Needless to say, I made my way up to the house. The area was heavy with reporters, and even as I parked, TV crews were setting-up for the midday news bulletins. Another thing that I noticed were the chickens: several hundred, at least, roaming apparently wild all over the compound. A uniformed officer abruptly halted my advance, blocking the garden gate. Over his shoulder, I glimpsed forensics teams moving into the house. What the hell had they found in there?

“Sorry mate, crime scene. You're not allowed in.”

“Please,” I said, “you don't understand, I need to know what's happened.”

“We'll tell the press in good time, but for now I'm going to need you to get back to the cars.”

I went home, but kept the television on. For most of the day, they just repeated the same arbitrary details: that the house was unoccupied, that no arrests had been made and the like.

That evening, however, things changed. They played a short clip which looked to have been shot from a mobile phone (allegedly leaked footage). The cameraman is standing in a narrow hallway, which ends with a downward staircase. He then descends into the darkness and for a moment, it looks as though the clip has ended on a black screen. Suddenly, a dim electric light snaps on, and reveals a basement area, with damp stone walls, floor and ceiling. He pauses and lets the camera pan over the area. The entire room is filled with strings of what appear to be white beads on strings, as tall as the wall. The camera zooms in, and the beads become bones. But these aren't just chicken bones: they're not broken-up into fragments like the bones in the dolls. It's clear what they are, and I suppress the urge to vomit.

Finger bones. Dozens, perhaps hundreds, of tiny finger bones, dangling from strings like a macabre curtain. The cameraman mumbles some horrified curse, and the video ends abruptly.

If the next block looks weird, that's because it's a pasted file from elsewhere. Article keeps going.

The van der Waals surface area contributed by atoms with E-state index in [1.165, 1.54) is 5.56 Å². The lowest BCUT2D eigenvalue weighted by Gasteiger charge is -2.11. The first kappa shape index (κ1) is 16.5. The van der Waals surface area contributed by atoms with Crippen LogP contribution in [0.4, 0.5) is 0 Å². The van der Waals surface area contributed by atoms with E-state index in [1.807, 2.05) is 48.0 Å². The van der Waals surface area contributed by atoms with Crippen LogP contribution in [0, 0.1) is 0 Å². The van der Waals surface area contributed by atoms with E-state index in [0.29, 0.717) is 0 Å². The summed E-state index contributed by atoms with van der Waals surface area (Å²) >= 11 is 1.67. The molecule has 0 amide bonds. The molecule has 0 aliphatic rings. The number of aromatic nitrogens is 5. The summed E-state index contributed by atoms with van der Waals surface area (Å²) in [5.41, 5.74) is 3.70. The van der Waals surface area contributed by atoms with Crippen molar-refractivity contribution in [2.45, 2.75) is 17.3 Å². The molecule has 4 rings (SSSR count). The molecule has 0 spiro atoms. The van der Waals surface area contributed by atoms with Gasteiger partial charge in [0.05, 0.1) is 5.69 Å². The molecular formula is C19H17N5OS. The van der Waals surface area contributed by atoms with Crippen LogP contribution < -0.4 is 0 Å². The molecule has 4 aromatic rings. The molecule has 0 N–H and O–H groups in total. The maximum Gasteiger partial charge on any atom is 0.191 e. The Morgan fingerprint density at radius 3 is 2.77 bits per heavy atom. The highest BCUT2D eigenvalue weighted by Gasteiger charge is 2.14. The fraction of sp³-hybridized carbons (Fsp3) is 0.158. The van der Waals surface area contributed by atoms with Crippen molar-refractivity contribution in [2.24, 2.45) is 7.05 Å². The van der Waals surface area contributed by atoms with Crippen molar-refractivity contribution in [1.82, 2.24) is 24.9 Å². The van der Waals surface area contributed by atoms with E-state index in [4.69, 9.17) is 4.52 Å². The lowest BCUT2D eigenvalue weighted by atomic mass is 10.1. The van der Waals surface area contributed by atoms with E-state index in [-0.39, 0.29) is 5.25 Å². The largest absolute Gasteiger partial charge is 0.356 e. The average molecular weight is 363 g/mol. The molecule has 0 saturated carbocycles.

I went up there the other week. I'd just got your email, asking to do the interview, and it got me thinking. It's been so many years, and I wanted to see for myself. I know, it's breaking-and-entering, but come on. I had to know what it was like. Perhaps the police missed something, they never caught anyone, and nobody ever found the rest of the remains, so in a way, I was helping the investigation! It's not like anyone goes up there any more.

The boards across the doorframe were rotten through, and it was fairly easy to crowbar my way inside. They cut the power a few months after it happened, so I had to rely on my torch, which narrowed my search considerably. I did find something, though.

I'm guessing that they never searched that coal shed behind the house. It was another cellar area: cramped, and containing just a workbench and a few barrels of chicken-feed. I pried one of them open and poked at the stuff inside with my crowbar: ordinary feed, mixed with a powdery, white substance. I glanced over at the desk, at which sat a mortar-and-pestle. Inside, what appeared to be a half ground bone (though human or chicken, I could not say).

I was about to leave and to run to the authorities, when I saw the files under the workbench. Generic, plastic sleeves for keeping documents safe from the elements. They were dated: one every five years, with the earliest being in the mid 1970's, and the latest being dated in the 1990's. I flipped the latter open and tipped its contents onto the tabletop.

Photographs. Photographs of children in a playground, apparently taken from inside a car. Near the back of the pile, there was a picture of two police officers in a patrol car, oblivious to the presence of the photographer. The final picture...

... the final picture was of me. Not just any picture, though. I remembered exactly where I was when it was taken. Blurred by movement, and partially obscured by the hand of a police officer shoving the photographer away, I could just about make out myself, being bundled into the ambulance.

There was one other object in the folder: a doll. It was only half finished: the face had not yet been completed, and one of the arms had not yet been fully attached. The resemblance was uncanny, however. Everything was familiar, from the brown suit, right down to the stupid teddy-boy hairstyle which I had in the 90's.

The doll was me.

No, not at all, I was glad to help. I guess sometimes we get over events by reliving them enough times. I just hope I don't get in trouble for the break-in part. You won't publish that, right? Good. What's that? A fresh photograph of me? Sure, yeah. Go ahead.



Written by Steven Shorter